Questions with GiveHear Patient Care Coordinator Cindy Fraser
Q: For those who don’t know much about your organization, please tell us about the work you do in the community.
A. GiveHear provides nonprofit hearing healthcare for anyone who wants to come here and meets our sliding fee scale parameters. We can see people with insurance or without insurance. We can see people of all ages because we start with infant testing and we work all the way up through adults. We are an Indiana First Steps provider so we see children with hearing loss and we are an Indiana HAAPI provider, which is another Indiana program for children with hearing loss. We are also a Medicaid provider and are licensed with most insurances.
Q. Explain the unique way your lower income patients are empowered to earn their hearing aids.
Anyone who comes to us and doesn’t have insurance and is paying cash for their hearing aids is asked to complete volunteer hours. Our sliding fee scale is broken into percentages based on the federal poverty guidelines. Each percentage of discount has a number of volunteer hours attached to it. The greater your discount, the higher number of volunteer hours you contribute. You could do as many as 36 hours of volunteering or as few as four hours. Patients can have friends and family members help them and we tell them they can go anywhere in the community that will take a volunteer as long as it’s not a private home or business. We have people volunteer at churches, temples, the animal shelter, food pantries, schools, libraries. With COVID it’s been difficult so we’ve created some online and unique opportunities for volunteering. Most people, regardless of their financial circumstances, don’t want to feel needy. This is an opportunity for them to have a stake in their care and feel empowered in that way. We’ve had multiple patients continue to volunteer even after they’ve completed their hours for GiveHear.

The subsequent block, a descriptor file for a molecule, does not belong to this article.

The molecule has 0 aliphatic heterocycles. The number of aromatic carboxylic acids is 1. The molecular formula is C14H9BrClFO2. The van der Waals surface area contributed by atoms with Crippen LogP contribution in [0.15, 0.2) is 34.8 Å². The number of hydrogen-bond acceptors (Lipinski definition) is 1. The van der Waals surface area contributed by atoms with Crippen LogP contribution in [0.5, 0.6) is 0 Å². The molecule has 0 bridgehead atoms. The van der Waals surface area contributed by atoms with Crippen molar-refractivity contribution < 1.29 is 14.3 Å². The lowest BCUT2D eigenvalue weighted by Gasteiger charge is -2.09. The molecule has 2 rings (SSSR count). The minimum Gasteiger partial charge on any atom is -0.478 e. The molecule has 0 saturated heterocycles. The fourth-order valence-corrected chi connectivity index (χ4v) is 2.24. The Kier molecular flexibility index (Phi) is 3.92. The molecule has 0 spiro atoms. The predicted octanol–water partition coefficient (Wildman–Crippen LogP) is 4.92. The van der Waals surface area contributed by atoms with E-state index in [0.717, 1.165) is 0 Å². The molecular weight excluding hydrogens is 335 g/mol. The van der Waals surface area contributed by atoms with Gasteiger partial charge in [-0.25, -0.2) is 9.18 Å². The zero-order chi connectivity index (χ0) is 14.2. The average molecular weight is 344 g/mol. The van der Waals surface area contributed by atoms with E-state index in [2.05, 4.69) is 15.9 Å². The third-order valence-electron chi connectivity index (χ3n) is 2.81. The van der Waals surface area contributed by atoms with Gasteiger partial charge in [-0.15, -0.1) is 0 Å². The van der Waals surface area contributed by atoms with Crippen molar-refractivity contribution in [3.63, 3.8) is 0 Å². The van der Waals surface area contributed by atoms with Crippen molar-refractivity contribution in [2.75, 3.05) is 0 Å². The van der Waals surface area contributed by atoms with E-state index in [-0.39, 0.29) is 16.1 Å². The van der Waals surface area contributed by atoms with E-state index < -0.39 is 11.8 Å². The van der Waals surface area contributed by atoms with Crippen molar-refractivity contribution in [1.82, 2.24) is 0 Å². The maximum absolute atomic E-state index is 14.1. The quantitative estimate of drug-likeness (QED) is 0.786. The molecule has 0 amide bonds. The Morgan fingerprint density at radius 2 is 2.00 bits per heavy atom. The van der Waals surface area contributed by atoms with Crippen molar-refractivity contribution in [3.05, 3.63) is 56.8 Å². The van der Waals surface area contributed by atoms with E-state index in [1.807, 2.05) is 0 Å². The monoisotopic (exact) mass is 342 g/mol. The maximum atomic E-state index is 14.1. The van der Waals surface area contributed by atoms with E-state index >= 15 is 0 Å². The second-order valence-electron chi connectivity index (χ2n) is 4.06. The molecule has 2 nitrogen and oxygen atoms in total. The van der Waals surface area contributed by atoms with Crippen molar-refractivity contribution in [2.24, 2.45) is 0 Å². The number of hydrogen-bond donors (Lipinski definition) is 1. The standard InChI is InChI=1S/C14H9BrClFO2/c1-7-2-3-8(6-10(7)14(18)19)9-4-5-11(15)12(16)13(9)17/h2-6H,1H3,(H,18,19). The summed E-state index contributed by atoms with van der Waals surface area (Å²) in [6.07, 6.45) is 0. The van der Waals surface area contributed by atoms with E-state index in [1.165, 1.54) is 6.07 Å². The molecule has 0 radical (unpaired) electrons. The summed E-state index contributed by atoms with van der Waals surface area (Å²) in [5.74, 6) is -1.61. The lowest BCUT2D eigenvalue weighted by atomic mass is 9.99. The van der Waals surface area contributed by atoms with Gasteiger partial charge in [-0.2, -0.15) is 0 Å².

Q: What do you do for GiveHear?
I have been here about five and a half years and my job is to walk with patients from day one. When they call on the phone either myself or another staff member talk to them about our services to give them an idea if they qualify. Then I talk to them about the sliding fee scale and help them understand their options. My job is to help them understand the financial parameters and then walk them though that. Then once the audiologist and patient decide how to move forward, it’s my job to make sure their hearing aids are ordered, everything is here for them when their fit is scheduled, and all of their paperwork is taken care of. Our regular patients often call with ongoing needs like batteries or a six-month check and so I help with those needs too.
Q: How do your clients inspire you?
We have amazing stories. We had a gentleman recently who was involved in a hit and run and lay in a ditch for six hours before anyone found him. He had some brain trauma that caused some hearing loss. It was amazing to hear his story and what he had been through and how much he still wanted to accomplish in life. We had two patients that came to us from the same nursing home, one was 103 and the other 101 and they wanted new hearing aids because they are still engaged in life. Then there are our Burmese patients who will tell you what they went through living in the refugee camps and what it took to get here. To listen to all our patients and hear their stories is what is inspiring to me. I love the human spirit. As low as it can get, people can rise above it as long as they have the right tools. That’s what I love about this work—seeing people succeed in spite of their challenges.
Q: How do you ensure that each client receives high-quality services in a respectful and dignified manner?
We have hired the best. We have the best audiologists, our program director has 20 plus years in hearing healthcare, our billing and finance director has been here since day one – she was the first employee. Everybody here is so skilled at what they do and everybody here has a passion for hearing healthcare. That makes a huge difference. It’s not about hearing aids, it’s about hearing healthcare. We do more than hearing aids, we do lots of diagnostic testing. I feel like we’re providing top notch hearing healthcare to people of all ages because of all the people we have here and the skills we have. Everyone’s job is integrated. Everyone here loves people and wants to see our patients succeed.
Q: How can people learn more about your organization?
People can find more information at GiveHear.org. There you can find information about the organization’s work to offer audiology services and hearing aids at a reduced cost and on a sliding fee scale to underserved children and adults in our community. You can also find information about how to volunteer with GiveHear or make a donation.
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